The Society of the Descendants of the Colonial Clergy, a national hereditary society, has endowed a new scholarship at Yale Divinity School. With the gift of $67,000 and a $33,000 match from the School, YDS is creating the Society of the Descendants of the Colonial Clergy Endowed Scholarship.
Gail A. Thomas, Governor General of the Society, said the Society was inspired to make the gift because of the key role played by Yale in educating leading clergy in the 13 colonies.
Founded in 1933, the Society comprises people whose ancestors served colonial churches in the 17th and 18th centuries. Today, it works to preserve the memory of colonial clergy and the churches they served while conducting research, promoting religious freedom, and funding scholarships.
Barbara Sabia, Senior Director of Alumni Engagement and Development at YDS, described the Colonial Clergy Endowed Scholarship as a powerful way to connect clergy from the colonial past with the students preparing for the ministry today at Yale Divinity School.
“The world has changed a great deal since the time of the colonies,” Sabia said. “But what remains constant is the devoted service of pastors and preachers, and the role played by Yale in educating so many of them for service to churches.”
Thomas explained that for decades Colonial Clergy funded scholarships at Andover Newton Theological School. With the merger of Andover Newton and YDS, she said, it became natural for Colonial Clergy to transfer its scholarship commitment to Yale. “Colonial Clergy will continue to support the education of men and women who will devote their lives and careers to spreading the faith of our forefathers,” Thomas said.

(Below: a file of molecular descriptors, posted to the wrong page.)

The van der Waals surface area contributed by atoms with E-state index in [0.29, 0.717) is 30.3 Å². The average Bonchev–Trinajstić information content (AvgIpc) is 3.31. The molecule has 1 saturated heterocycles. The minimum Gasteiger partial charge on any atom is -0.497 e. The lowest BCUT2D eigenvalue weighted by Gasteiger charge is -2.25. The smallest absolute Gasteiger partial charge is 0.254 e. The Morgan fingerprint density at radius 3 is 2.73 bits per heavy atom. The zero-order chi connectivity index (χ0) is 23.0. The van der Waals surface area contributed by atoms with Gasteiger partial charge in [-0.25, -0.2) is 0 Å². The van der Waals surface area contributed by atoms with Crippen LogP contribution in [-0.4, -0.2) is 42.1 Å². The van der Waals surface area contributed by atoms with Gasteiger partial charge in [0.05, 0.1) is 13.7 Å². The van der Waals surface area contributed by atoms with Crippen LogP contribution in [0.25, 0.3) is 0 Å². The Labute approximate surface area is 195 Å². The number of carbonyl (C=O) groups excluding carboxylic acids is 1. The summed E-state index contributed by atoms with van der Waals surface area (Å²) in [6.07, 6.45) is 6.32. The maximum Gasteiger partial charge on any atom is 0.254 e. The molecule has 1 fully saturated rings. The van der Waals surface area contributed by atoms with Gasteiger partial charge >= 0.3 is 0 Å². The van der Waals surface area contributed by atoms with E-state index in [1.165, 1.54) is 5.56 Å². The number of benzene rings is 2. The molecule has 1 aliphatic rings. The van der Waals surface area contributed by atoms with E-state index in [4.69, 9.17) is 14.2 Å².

Edward R. Lief, a YDS alumnus who is the Society’s Chancellor General and Past Governor General, pointed out that Colonial Clergy’s commitment to YDS is a huge boost from its past level of giving to Andover Newton. He said the leadership of Colonial Clergy was impressed by and appreciative of the personal interest exhibited by Dean Greg Sterling in forming a partnership with Colonial Clergy.
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On a campus tour Sterling provided to leaders of Colonial Clergy, Lief noted, it quickly became clear that the mission of Colonial Clergy resonates with Yale’s formative role in educating clergy in the early years of the United States and continuing right to the present.
“YDS is deeply grateful to the Society of the Descendants of the Colonial Clergy for their commitment not only to remember the past, but to build the future,” Sterling said. “Their support is particularly noteworthy because it is a direct bridge between the origins of Yale University and our present mission.”
To learn more or contribute to the scholarship, contact Sabia at Barbara.firstname.lastname@example.org.